By Dr Piers Millet, Deputy Head, UN Biological Weapons Convention Implementation Support Unit. Piers will be speaking at this Thursdays’ Policy Lates debate on dual-use bioscience (#policylates).
I guess I am living embodiment that the title of this article is true. I trained originally as a microbiologist and am still a Chartered member of the Society of Biology. I still find life science exciting and am constantly blown away with the incredible things we can do and how science is slowly helping us chip away at global challenges. However, for the last decade I have spent more time with diplomats than scientists, working for an international security treaty dedicated to minimizing risks of our science being used for malicious ends whilst at the same time maximizing its use for peaceful purposes.
As I fly the flag of science in a policy setting, one of my pet peeves (which I hear more often than I should) is that science and security interests are mutually exclusive. I do not think they are. In fact, I know they are not because for several years I have been working closely with synthetic biologists and bioengineers in three different policy settings.
First, since 2009, the Biological Weapons Convention (BWC) have been organising events on synthetic biology on the margins of formal treaty meetings to help ensure that policy makers know what the realities of the science are, the possible benefits it could unlock and the efforts its practitioners go to engage with the societal implications of their work.
Synthetic biologists have also helped efforts under the treaty to stay up to date with developments in the life sciences. Equally, where the BWC has considered the implications of synthetic biology, those reviews have been transmitted back to synthetic biologists by briefing their labs and meetings.
These collaborations have expanded from exchanges of information to collaborative work at a practical level. For example, for several years I have been an active member of the Safety Committee of the International Genetically Engineered Machines competition (iGEM), helping to ensure that the projects teams undertake are safe and secure for themselves, their colleagues, the communities they live in and the environment.
Second, is the working group on the convergence of biology and chemistry at the Organization for the Prohibition of Chemical Weapons, which is tasked with looking at how the increasing overlap between different research fields is impacting efforts to ban these weapons. This group has drawn heavily on expertise in the synthetic biology community (both professional and amateur) to look at what capacity convergence gives us. The input from these scientists directly influenced the outcome of a large, high level Chemical Weapons Convention review conference earlier this year (which was opened by the UN Secretary-General himself), creating international policy which recognizes the impact of convergence and explicitly embraces working more closely with partners in science and industry.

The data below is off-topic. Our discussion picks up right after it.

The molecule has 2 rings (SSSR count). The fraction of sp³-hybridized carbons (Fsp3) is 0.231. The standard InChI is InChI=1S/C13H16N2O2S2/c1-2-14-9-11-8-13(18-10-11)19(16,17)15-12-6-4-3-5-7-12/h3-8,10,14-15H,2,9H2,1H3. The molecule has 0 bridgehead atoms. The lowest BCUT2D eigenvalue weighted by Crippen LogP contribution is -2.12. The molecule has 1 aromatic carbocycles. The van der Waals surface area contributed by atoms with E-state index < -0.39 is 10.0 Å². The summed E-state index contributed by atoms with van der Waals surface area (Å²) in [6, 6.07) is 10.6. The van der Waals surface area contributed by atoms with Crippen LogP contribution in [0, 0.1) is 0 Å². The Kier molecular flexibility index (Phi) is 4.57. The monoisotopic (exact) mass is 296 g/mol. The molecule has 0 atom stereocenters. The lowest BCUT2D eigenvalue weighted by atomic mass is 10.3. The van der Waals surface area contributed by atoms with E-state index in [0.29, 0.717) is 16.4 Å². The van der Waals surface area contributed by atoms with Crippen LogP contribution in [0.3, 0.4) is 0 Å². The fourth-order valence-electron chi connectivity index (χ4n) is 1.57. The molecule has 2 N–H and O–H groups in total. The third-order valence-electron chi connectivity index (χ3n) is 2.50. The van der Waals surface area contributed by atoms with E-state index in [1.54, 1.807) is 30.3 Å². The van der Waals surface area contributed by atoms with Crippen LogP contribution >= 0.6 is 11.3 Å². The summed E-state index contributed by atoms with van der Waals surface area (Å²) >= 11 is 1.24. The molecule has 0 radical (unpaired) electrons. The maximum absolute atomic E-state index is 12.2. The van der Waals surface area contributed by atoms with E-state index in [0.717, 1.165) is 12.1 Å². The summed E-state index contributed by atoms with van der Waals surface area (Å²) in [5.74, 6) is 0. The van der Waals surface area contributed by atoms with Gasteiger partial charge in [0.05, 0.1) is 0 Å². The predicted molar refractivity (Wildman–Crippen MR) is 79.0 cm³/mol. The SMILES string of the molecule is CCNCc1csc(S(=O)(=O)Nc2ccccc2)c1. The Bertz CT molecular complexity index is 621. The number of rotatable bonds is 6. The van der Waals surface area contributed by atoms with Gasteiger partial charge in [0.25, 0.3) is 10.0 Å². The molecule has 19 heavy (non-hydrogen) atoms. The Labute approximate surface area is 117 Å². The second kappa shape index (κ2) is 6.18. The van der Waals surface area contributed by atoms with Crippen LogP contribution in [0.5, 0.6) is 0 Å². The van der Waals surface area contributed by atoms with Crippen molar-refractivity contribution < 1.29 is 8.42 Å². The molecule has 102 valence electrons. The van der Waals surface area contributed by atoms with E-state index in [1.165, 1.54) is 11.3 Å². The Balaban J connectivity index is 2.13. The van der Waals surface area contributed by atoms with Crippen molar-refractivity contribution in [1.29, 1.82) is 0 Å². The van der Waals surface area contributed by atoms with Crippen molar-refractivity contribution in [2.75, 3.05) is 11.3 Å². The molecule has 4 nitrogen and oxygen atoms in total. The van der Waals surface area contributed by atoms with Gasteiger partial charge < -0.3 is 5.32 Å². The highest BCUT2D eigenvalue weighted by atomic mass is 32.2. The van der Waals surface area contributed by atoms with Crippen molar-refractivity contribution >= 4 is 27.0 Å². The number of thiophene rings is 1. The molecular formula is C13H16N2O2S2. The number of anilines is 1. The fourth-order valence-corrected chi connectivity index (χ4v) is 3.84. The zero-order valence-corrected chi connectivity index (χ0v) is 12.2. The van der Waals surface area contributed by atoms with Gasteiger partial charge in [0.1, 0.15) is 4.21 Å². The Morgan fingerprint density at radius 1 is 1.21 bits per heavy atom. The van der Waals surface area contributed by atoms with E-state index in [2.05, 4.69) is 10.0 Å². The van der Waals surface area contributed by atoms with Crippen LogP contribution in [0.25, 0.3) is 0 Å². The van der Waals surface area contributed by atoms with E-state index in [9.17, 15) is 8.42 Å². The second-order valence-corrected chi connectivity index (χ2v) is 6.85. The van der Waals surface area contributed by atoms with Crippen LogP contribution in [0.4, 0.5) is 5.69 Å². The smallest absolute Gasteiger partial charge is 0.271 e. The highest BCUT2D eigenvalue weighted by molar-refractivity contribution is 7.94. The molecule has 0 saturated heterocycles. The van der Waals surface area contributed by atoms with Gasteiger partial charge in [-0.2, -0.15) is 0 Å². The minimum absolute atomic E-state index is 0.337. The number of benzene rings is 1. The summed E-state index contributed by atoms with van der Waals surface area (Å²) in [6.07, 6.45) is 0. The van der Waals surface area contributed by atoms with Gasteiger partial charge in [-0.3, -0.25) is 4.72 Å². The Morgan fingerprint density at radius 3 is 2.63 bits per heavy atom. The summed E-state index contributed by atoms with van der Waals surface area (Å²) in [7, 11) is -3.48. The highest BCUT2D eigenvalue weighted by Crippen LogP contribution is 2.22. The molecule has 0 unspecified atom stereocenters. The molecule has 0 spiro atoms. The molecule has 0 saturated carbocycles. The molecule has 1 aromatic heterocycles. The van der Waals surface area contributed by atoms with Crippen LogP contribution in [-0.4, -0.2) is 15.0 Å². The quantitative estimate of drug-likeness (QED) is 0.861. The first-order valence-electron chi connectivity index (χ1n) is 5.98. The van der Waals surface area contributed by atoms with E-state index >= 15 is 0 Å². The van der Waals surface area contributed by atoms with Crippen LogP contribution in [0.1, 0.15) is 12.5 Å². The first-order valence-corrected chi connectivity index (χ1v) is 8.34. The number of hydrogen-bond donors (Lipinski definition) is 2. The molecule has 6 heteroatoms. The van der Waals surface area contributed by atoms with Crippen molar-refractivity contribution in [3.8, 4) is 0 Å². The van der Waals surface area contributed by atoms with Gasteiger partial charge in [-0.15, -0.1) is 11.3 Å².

Third, was a World Health Organization meeting in February this year, which discussed research that has a potential dual-use to cause harm. This meeting, which drew heavily on earlier controversy about Avian Influenza gain-of-function studies, gathered together experts from the sciences, public health, ethics and security to think about how we can work together to minimise risks and maximise benefits of dual-use research.
I had the pleasure of chairing a session that dealt with advances in science and technology. Our panel, which had the greatest number of practicing scientists in the entire event, was so popular that not only did we overrun our timeslot, but they carved out an extra slot the next day for a reprise!
The synthetic biology cluster in this panel showcased exactly the sort of constructive relationship we need. It started with an excellent briefing on what we can currently use synthetic biology to do and what we might be able to do with it over the next few years. That was followed by exploring how the safety and security work at iGEM, which laid out how such efforts had helped scientists at every stage of their careers practically engage with dual-use issues, as well as how the community was putting in place capabilities to address security experts’ concerns. A representative of the gene synthesis industry also discussed industry-led initiatives to ensure biotech companies’ services are not misused.
Alongside colleagues from the Organization for the Prohibition of Chemical Weapons and the World Health Organization, my own unit will be exploring all three of these interactions in more depth at a workshop on the margins of SB6.0 being held at Imperial College London this week. If you are interested in learning more about how scientists and security folks have been working together, please do drop by.
At the Society of Biology’s Policy Lates event on Thursday 11th July I will be drawing insights from my experiences of these interactions and talking about how we build a constructive, rather than a destructive, relationship between science and security communities.
The views expressed in this post are my own and do not necessarily represent those of the Biological Weapons Convention, its States Parties or the Implementation Support Unit.